I'd hate to be having to reliably find guidestars through OAG over 1.5m FL - unless you put a rotator into the mix - then more weight, fittings, complexity.

Big variations in quality/tightness of OAGs too between models/brands.
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Old 11-10-2018, 01:01 PM
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I think it depends on focal length and the type of scope. A mirrored scope may be more problematic than a refractor.

A short focal length scope like an FSQ is a lot easier but still can have problems.

A guide scope on a 3 metre CDK can work but now round stars are not guaranteed and results vary from elongated stars to slightly eggy and occasionally round.


So if you are planning on upgrading to a longer focal length scope you may get different results.

But of course if what you are using is working there is no need to do anything.

I have used a Vixen 95 VMC scope as a guide scope on my 17 inch CDK when I was unable to use an OAG due to using the reducer with its practically no backfocus. I got round stars often and other times they were not perfectly round.


Greg.
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Old 14-10-2018, 03:18 PM
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I have been using OAG's for years now. I moved from a guide scope and have never looked back. It has worked with long focus scopes and very short focus ones too. Examples of both are, the RC12 and FSQ106.

Guiding is made so much easier by having one in place. What I found troublesome with a guide scope was not so much the actual means of fixing it to the imaging scope but the draw tube of the guide scope's focuser. This would flex just a little and that would cause differential flexure.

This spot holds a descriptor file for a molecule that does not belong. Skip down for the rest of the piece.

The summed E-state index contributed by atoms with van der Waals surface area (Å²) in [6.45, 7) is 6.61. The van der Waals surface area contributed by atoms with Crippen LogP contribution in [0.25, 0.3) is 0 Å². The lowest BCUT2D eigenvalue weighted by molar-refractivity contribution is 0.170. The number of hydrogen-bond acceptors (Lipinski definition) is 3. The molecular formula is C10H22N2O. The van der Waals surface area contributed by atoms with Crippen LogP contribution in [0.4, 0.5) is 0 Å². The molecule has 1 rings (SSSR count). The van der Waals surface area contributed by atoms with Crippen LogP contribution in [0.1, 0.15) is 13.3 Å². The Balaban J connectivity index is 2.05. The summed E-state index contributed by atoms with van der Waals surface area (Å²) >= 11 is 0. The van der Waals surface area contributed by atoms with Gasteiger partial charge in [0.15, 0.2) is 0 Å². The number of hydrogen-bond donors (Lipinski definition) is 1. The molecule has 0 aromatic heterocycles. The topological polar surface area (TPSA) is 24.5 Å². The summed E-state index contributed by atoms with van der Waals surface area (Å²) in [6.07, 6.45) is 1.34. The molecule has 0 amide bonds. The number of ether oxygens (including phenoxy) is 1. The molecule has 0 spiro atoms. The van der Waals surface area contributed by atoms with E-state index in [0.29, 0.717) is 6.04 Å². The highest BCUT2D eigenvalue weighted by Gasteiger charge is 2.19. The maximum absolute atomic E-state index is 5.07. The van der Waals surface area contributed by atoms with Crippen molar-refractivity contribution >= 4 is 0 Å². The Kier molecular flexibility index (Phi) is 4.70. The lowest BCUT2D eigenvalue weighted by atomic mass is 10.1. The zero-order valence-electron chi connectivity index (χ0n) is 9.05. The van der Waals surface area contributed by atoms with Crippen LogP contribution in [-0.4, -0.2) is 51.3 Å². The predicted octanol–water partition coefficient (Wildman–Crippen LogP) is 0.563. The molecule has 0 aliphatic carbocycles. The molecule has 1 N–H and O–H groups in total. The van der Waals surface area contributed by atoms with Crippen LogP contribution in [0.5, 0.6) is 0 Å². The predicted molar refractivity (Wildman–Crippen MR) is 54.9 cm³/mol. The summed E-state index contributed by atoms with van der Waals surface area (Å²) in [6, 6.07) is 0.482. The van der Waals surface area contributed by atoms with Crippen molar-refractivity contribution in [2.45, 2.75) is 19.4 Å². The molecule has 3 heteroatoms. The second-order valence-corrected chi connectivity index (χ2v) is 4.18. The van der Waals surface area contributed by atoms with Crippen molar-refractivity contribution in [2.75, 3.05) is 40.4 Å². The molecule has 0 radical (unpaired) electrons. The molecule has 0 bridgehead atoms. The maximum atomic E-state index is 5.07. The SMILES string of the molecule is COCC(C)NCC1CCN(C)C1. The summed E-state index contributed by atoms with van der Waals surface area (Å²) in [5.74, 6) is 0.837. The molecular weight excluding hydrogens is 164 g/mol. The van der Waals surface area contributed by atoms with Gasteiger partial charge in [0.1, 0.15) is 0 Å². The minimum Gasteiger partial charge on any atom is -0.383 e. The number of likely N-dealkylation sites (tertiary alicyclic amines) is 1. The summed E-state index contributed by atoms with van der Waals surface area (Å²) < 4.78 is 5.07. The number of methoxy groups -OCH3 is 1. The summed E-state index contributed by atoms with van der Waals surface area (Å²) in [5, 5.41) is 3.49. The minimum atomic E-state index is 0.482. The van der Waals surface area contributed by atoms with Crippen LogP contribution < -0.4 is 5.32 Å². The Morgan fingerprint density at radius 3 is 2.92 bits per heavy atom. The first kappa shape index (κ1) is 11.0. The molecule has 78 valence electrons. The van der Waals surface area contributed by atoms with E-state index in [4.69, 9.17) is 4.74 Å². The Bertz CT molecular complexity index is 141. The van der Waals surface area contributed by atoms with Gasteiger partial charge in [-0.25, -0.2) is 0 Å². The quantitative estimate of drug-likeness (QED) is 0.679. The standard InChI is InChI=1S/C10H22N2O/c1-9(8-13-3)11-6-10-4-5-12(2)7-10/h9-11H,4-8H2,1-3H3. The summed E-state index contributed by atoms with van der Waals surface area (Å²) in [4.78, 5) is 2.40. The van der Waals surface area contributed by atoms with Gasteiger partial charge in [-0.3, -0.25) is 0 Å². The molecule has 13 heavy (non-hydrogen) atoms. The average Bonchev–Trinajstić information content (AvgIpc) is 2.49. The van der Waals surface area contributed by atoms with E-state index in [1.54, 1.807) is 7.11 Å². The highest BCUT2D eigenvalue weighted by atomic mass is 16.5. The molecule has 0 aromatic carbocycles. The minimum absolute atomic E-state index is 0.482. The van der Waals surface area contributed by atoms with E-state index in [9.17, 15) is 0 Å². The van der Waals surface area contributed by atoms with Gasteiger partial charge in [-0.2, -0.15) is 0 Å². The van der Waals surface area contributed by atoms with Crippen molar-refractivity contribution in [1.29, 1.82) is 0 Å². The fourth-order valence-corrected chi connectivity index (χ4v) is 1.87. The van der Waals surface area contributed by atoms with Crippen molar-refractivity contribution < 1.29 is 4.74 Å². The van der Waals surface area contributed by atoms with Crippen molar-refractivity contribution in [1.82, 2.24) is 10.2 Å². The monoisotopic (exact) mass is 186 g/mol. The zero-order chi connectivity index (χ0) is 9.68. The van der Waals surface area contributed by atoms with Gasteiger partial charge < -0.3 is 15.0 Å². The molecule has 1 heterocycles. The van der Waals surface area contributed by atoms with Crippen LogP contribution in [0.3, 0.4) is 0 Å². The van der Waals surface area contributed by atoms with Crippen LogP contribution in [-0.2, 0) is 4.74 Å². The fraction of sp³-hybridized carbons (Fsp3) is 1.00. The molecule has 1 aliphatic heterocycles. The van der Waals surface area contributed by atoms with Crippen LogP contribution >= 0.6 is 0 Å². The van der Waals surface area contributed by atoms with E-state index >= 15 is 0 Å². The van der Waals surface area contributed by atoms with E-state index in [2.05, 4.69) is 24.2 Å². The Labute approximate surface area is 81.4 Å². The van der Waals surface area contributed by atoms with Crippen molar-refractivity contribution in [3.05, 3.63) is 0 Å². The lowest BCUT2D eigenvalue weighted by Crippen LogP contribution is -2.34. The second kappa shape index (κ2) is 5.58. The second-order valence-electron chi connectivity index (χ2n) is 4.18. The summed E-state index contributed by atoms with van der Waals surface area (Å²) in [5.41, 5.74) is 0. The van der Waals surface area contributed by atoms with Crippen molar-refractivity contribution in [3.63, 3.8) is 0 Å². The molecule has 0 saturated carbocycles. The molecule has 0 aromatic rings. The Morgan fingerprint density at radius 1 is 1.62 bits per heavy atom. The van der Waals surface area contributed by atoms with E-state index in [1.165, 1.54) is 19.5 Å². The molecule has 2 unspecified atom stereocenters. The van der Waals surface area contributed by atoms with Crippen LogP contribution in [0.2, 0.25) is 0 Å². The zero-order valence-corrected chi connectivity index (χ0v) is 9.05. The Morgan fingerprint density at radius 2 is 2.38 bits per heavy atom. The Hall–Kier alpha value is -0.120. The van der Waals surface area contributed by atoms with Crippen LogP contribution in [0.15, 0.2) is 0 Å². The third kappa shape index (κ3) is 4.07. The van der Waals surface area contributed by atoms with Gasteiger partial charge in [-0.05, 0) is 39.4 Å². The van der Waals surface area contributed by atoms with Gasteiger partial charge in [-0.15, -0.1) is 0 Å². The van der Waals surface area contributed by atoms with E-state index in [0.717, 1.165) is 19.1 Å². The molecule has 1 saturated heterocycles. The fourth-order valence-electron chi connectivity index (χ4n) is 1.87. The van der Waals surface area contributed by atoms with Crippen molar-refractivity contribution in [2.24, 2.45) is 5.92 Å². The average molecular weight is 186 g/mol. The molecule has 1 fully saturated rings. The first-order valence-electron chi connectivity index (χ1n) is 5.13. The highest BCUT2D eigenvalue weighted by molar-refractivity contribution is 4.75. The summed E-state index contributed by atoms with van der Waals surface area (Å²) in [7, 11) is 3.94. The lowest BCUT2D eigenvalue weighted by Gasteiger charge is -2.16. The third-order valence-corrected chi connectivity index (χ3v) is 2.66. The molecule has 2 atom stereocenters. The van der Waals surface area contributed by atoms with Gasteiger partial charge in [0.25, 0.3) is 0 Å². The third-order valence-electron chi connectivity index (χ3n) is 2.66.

I only changed because I wanted to solve a problem. If you don't have that problem then you don't need to change. However, a mobile setup will benefit from using an OAG as you don't need to carry a guide scope. With the FSQ I would often see 30 or more stars with a 4 second guide exposure. So I can't see why you would not use one if you wanted to reduce setup time and not carry a guide scope.
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Old 14-10-2018, 05:58 PM
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Paul, my guidescope is 20cm long, with a non-rotating helical focuser - no sag anywhere. No issue demounting and remounting the guidescope either - see picture (finder shoes with a long finder dovetail secured to the finder rings). I have demounted and remounted the guidescope probably 20 or 30 times, and I have never had to readjust the alignment - it maintains alignment each and every time.

Main reason I keep it now is for polar alignment with Sharpcap seeing it is a portable setup (and a genuine dislike of the QHY Polemaster). I will try to see if the OAG will be useable for polar aligning, but I have my doubts. The FOV last time I used it was so small as to not show Canopus in the OAG frame at all, despite being perfectly centred in the main camera and guidescope. Plenty of stars - more than enough for guiding - just not for PA
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Old 14-10-2018, 06:36 PM
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multiweb (Marc)
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How's your tak finder mounted? Is that some kind of quick release?
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Old 14-10-2018, 06:40 PM
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Lewis you can use the OAG for Drift Alignment, using the PHD2 drift alignment wizard. This is what I do and its accurate, but probably takes a bit longer than what you are used to with the Sharpcap procedure.